Linguistic analysis suggests a split of the Tukanoan Language Family into Eastern and Western Branches about 1,500 to 2,000 years ago. The Eastern Tukanoan area centers on the Río Vaupés of eastern Colombia and northwest Brazil and includes cultures such as the Cubeo, the Desana, and the Tukano. The Western Tukanoan area is located approximately 600 kilometers to the southwest in the Napo and Putumayo drainages. Witoto (Tupí Language Family) and Carijona (Carib Language Family) groups occupy the lands separating the Eastern and Western Tukonoans.
In the seventeenth and eighteenth centuries Jesuit missionaries referred to the Western Tukanoans of the Aguarico-Napo area as the "Encabellado" because of their long hair. Native groups bordering the Encabellado territory at that time included the Kofán (Cofán) to the west, the Záparo and the Awishira to the south, the Coto or Orejón (also Western Tukanoan) to the east, and the Witoto to the north. Relations among various Encabellado groups were brittle because of accusations of sorcery, which occasionally led to raiding. The principal enemies of the Encabellado, however, were the Awishira, who lived in forests south of the Río Napo. These two groups attacked each other back and forth across the Napo. The Encabellado were visited by Jesuit missionaries in 1599. In 1638—1639 the Portuguese expedition of Captain Pedro Teixeira was attacked by the Encabellado residing near the confluence of the Aguarico and Napo, and the Portuguese burned several native settlements in reprisal.
In 1683 a royal decree gave the Jesuits the authority to missionize the natives of the Napo and Aguarico rivers and the Franciscans authority over the Putumayo. The period from 1709 to 1769 saw much Jesuit activity—seventeen missions were founded in the Aguarico-Napo region. The strategy was to take the natives from their dispersed settlements in the forest and concentrate them in larger villages or "reductions" along the banks of the major rivers. The new missions proved unstable, as people left them to go foraging or abandoned them whenever illness or accusations of sorcery arose. In 1744 a native named Curazaba killed Padre Francisco Real and two assistants at San Miguel. Shortly thereafter, the Encabellado abandoned eight missions. In 1767 King Charles III ordered the Jesuits expelled from Spain's New World colonies, and their missions died out.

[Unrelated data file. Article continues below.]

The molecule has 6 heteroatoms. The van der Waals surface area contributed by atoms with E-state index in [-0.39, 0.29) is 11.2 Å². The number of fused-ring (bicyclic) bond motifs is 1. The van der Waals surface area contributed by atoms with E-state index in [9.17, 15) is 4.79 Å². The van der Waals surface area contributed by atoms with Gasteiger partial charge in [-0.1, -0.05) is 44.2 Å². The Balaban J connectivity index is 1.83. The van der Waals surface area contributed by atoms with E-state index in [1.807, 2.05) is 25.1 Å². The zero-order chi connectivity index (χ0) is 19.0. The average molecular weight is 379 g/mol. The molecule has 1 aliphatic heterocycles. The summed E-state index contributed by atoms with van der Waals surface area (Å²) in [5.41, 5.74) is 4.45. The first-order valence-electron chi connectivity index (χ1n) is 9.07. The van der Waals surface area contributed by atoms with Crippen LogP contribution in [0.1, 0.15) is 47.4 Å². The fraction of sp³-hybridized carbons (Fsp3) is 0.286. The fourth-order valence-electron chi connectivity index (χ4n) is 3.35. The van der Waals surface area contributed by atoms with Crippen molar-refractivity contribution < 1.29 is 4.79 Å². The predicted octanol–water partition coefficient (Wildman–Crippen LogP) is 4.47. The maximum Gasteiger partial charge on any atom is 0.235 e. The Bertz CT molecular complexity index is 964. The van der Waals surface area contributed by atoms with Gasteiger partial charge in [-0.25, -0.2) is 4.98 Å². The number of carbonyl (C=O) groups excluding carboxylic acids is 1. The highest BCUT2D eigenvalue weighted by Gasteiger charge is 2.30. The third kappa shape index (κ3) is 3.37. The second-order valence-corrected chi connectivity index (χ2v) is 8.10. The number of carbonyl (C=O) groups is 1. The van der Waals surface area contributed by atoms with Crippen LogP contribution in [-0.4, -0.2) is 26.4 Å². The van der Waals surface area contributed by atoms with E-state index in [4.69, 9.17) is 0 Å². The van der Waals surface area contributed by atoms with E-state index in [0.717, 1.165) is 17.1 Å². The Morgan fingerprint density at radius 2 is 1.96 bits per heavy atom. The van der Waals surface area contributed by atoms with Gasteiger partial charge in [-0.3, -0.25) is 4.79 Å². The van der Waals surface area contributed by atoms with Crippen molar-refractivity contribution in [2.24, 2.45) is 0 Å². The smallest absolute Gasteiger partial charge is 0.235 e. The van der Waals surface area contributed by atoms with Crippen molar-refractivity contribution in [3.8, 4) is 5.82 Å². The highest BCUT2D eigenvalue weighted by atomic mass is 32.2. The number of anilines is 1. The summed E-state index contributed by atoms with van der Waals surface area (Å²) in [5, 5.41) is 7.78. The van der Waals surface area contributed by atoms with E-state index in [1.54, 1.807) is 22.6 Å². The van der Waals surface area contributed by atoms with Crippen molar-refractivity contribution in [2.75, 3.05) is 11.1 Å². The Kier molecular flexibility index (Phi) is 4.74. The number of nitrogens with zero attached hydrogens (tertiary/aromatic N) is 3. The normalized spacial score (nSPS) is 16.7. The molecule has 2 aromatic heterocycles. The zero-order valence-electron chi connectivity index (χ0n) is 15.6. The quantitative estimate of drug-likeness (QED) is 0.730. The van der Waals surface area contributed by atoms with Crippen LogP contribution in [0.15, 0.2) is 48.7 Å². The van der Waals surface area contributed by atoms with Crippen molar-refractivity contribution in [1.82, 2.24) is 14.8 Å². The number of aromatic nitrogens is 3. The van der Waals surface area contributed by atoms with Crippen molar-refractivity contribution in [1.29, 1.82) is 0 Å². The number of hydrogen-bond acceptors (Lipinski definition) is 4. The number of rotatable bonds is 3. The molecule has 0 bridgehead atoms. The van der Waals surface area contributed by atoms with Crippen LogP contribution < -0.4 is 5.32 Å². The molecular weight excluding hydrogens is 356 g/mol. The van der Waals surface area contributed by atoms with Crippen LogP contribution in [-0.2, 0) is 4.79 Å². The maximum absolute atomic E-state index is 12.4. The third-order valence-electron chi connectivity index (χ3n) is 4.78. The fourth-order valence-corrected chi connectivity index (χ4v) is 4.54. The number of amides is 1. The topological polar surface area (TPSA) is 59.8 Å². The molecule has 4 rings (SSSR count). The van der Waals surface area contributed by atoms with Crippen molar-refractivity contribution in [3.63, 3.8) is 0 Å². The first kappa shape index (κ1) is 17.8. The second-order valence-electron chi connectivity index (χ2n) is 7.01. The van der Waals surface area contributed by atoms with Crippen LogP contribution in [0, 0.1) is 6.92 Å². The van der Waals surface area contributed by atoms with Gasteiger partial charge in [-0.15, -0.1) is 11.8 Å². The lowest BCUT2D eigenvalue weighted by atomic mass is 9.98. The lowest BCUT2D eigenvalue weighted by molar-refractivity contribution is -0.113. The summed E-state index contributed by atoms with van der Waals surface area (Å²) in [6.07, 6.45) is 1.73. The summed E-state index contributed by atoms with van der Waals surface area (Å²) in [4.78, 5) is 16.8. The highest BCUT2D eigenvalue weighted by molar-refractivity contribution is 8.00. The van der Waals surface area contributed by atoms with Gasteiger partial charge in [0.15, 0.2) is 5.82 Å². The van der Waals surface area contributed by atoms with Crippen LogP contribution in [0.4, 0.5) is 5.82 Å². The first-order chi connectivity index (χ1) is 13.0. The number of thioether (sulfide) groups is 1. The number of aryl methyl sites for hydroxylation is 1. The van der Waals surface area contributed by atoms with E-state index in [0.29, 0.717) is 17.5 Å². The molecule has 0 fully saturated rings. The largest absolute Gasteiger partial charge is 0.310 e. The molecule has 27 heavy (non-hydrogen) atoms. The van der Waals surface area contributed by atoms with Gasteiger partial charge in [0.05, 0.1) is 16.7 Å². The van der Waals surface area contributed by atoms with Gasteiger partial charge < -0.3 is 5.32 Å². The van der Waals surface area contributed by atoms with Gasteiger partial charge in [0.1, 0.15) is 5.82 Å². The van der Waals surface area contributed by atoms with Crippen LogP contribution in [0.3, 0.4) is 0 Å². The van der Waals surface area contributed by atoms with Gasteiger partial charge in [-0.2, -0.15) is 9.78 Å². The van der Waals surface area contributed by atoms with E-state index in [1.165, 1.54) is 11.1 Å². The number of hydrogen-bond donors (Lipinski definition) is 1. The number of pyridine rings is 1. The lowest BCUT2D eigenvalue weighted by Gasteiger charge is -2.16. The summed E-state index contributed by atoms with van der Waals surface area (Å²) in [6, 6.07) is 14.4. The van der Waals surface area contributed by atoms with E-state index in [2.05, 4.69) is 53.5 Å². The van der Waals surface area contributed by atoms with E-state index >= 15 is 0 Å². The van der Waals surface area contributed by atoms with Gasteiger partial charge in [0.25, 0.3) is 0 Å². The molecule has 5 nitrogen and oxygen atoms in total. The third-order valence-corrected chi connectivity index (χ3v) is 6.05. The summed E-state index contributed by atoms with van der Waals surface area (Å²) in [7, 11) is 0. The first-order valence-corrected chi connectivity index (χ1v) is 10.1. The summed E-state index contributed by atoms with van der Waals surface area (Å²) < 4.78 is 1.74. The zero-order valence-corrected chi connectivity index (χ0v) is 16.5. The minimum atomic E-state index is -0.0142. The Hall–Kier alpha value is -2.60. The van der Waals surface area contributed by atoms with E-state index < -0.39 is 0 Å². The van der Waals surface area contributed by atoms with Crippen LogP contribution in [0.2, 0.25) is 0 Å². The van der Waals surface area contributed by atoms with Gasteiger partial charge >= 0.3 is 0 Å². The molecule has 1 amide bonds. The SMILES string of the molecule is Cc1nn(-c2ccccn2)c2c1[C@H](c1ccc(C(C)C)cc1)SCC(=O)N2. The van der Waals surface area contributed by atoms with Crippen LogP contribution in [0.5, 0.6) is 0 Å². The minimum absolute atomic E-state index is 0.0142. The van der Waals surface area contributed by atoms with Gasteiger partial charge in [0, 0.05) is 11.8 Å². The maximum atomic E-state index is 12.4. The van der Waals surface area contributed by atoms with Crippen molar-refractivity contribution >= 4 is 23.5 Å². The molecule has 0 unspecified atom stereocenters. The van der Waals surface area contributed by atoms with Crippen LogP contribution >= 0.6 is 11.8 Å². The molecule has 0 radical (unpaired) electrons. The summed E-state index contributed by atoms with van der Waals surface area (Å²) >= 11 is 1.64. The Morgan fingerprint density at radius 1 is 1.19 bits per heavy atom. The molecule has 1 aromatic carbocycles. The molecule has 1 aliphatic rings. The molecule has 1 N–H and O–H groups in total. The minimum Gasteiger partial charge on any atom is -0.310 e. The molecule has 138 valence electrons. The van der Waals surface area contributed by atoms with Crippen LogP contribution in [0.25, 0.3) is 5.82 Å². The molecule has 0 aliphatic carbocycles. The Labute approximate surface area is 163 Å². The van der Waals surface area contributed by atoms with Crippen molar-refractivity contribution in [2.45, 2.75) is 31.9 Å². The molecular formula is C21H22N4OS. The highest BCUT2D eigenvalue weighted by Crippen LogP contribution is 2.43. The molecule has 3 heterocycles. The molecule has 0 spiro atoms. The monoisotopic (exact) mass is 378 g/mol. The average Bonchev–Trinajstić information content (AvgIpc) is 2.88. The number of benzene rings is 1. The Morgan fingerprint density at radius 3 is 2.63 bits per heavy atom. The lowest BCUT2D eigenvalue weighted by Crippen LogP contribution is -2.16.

The records of the nineteenth century are limited to the accounts of a few travelers, who now referred to the natives as the "Santa María," "Angutera," and "Piojé." These Indians bartered with river traders, exchanging forest products and hammocks for iron tools, cloth, and manufactured items. In the early twentieth century some settlements fell under the control of White patrones who exploited native labor to collect forest products and grow crops. By this time, epidemic diseases had greatly reduced the Western Tukanoan population. In 1941 Peru invaded Ecuador along the Río Napo, and the de facto boundary established at Pantoja bisected the scattered Western Tukanoan population. In the latter part of the twentieth century, Siona in Colombia live in small settlements along the Río Putumayo and its tributary, the Rio San Miguel. In Ecuador, Siona and mixed Siona-Secoya communities are located along the Rio Aguarico and its tributaries, the Eno and Cuyabeno. In Peru, Secoya and Angotero settlements are located on the Angusilla, Santa Maria, and Yubineto rivers.